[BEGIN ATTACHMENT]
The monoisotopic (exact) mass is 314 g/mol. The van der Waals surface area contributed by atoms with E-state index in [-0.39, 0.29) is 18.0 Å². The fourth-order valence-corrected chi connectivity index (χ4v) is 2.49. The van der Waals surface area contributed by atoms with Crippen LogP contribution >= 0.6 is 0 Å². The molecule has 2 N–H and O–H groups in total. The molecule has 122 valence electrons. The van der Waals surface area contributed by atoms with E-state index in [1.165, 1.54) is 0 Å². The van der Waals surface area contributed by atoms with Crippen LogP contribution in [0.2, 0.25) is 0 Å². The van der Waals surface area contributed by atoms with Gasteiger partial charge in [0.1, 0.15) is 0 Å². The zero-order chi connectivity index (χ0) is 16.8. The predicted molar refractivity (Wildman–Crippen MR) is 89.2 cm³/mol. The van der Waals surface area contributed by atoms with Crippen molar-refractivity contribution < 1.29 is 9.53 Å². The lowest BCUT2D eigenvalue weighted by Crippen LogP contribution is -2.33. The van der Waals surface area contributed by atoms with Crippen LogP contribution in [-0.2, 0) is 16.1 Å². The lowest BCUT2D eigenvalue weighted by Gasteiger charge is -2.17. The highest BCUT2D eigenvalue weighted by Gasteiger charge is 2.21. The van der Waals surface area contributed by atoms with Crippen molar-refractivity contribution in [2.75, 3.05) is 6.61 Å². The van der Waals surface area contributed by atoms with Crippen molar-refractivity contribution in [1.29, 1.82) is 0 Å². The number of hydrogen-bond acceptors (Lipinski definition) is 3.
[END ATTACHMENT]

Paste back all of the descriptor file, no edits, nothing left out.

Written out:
The monoisotopic (exact) mass is 314 g/mol. The van der Waals surface area contributed by atoms with E-state index in [-0.39, 0.29) is 18.0 Å². The fourth-order valence-corrected chi connectivity index (χ4v) is 2.49. The van der Waals surface area contributed by atoms with Crippen LogP contribution >= 0.6 is 0 Å². The molecule has 2 N–H and O–H groups in total. The molecule has 122 valence electrons. The van der Waals surface area contributed by atoms with E-state index in [1.165, 1.54) is 0 Å². The van der Waals surface area contributed by atoms with Crippen LogP contribution in [0.2, 0.25) is 0 Å². The van der Waals surface area contributed by atoms with Gasteiger partial charge in [0.1, 0.15) is 0 Å². The zero-order chi connectivity index (χ0) is 16.8. The predicted molar refractivity (Wildman–Crippen MR) is 89.2 cm³/mol. The van der Waals surface area contributed by atoms with Crippen molar-refractivity contribution < 1.29 is 9.53 Å². The lowest BCUT2D eigenvalue weighted by Crippen LogP contribution is -2.33. The van der Waals surface area contributed by atoms with Crippen LogP contribution in [-0.2, 0) is 16.1 Å². The lowest BCUT2D eigenvalue weighted by Gasteiger charge is -2.17. The highest BCUT2D eigenvalue weighted by Gasteiger charge is 2.21. The van der Waals surface area contributed by atoms with Crippen molar-refractivity contribution in [2.75, 3.05) is 6.61 Å². The van der Waals surface area contributed by atoms with Crippen molar-refractivity contribution in [1.29, 1.82) is 0 Å². The number of hydrogen-bond acceptors (Lipinski definition) is 3.